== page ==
Have you ever seen flowing lava? Mary from Bohemian Travelers Blog did see flowing lava back in 2014 in Hawaii.
She is a mom, of three amazing kids, who quit so-called ‘rat race’ eight years ago and entered the world of adventure and travel.
Picture Story: Flowing Lava in Hawaii
We chose to spend time on the Big Island of Hawaii, after Oahu, for many reasons but the biggest reason for me was due to my fascination and intrigue with all things volcanic.
I have had it ever since I was young, making it a life goal to get to Hawaii and to see flowing lava at the ripe age of 8!
The Big Island of Hawaii is one of the most volcanically active islands on the planet and one of the very few areas of the world that you can quite easily see flowing lava. I knew this was my chance!
Once we landed the evidence of how young this large island is was immediately apparent. Old lava flows exist all over the island and give a feeling of otherworldliness.
Sometimes the kids remark that it feels like we are on Mars. Quickly to be replaced by a stunning beach but still. I know we have it rough right?!
We happen to live in a town that at the moment is under serious threat of destruction by the current lava flow.
We have gone through moments of excitement at being able to experience something so rare, moments of fear at the thought of losing a town we have grown to love.
Moments of anxiety as the waiting game is ever present because the lava moves slowly and starts and stops without notice.
Moments of sadness at the thought of the destruction this may leave in its path, and my favourite, moments of pure elation as we experienced on a recent hike to the flow front where I sat in tears of connection with this powerful display of nature right in front of us.
On this particular hike we went into the actual National Park to visit an area that was soon to be bulldozed due to the fact that the road needs to be reclaimed as an emergency exit for those living beneath the flow.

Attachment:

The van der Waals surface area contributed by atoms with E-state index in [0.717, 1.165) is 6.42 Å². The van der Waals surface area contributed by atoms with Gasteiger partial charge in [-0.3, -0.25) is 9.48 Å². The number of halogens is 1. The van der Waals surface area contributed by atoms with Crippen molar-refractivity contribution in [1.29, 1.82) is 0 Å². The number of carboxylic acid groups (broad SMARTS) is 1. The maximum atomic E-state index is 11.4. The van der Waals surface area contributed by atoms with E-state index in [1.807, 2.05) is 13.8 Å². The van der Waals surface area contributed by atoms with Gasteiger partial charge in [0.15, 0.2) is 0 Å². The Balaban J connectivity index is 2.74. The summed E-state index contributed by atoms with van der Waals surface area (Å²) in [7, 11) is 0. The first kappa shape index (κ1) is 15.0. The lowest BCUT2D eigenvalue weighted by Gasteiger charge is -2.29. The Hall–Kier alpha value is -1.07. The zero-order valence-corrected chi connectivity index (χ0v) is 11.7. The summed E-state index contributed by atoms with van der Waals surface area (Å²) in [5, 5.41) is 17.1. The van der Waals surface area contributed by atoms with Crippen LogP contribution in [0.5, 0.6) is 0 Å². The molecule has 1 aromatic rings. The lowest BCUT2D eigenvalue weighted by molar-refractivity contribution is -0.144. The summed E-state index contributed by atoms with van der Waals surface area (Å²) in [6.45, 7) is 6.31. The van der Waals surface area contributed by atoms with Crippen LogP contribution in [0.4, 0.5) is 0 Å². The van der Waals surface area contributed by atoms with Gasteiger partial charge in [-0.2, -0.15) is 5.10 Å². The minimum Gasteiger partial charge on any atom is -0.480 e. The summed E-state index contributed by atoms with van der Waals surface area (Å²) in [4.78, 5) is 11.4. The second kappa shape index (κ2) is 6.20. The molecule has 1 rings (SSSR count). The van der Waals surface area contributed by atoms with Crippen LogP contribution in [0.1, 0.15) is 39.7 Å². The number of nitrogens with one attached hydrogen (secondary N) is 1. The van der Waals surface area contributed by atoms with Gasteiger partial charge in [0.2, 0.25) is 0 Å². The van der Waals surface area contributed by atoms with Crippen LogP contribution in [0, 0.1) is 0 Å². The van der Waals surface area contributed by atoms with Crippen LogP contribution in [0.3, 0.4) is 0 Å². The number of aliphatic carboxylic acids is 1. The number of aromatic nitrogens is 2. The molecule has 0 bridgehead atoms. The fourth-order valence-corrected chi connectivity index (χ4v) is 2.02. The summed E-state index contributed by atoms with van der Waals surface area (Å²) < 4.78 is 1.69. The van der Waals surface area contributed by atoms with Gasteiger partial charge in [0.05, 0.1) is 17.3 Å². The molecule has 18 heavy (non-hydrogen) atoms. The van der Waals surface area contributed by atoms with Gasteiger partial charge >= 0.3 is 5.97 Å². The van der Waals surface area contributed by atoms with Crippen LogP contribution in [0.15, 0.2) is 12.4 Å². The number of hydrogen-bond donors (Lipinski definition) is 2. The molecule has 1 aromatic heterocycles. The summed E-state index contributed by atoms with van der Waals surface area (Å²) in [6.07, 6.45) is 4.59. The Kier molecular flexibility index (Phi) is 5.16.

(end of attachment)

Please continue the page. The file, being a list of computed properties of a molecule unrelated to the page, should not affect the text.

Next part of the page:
There is currently only 1 way in and out and when the lava crosses that we need another path. This spot, and the further 10 miles or so, are it.
The Pu’u’o’o vent has been spewing lava for over 30 years now and during that time the lava crossed this road by the sea several times.
It is a great example of the swelling that occurs during inflation and the damage done to a roadway due to lava.
It also provides an excellent learning opportunity! (I unschooled my children and gather experiences and learn through interesting adventures such as these.)
The kids and I hiked out to this spot and then spent over an hour enjoying the dips and bends in the flow, marvelling at the patterns pahoehoe flows leave behind, and saying goodbye to a landmark soon to be changed yet again!
Lava is molten rock generated by geothermal energy and expelled through fractures in planetary crust or in an eruption, usually at temperatures from 700 to 1,200 °C.
The structures resulting from subsequent solidification and cooling are also sometimes described as lava.
A lava flow is a moving outpouring of lava created during a non-explosive effusive eruption. When it has stopped moving, lava solidifies to form igneous rock.
Although lava can be up to 100,000 times more viscous than water, lava can flow great distances before cooling and solidifying because of its thixotropic and shear thinning properties.
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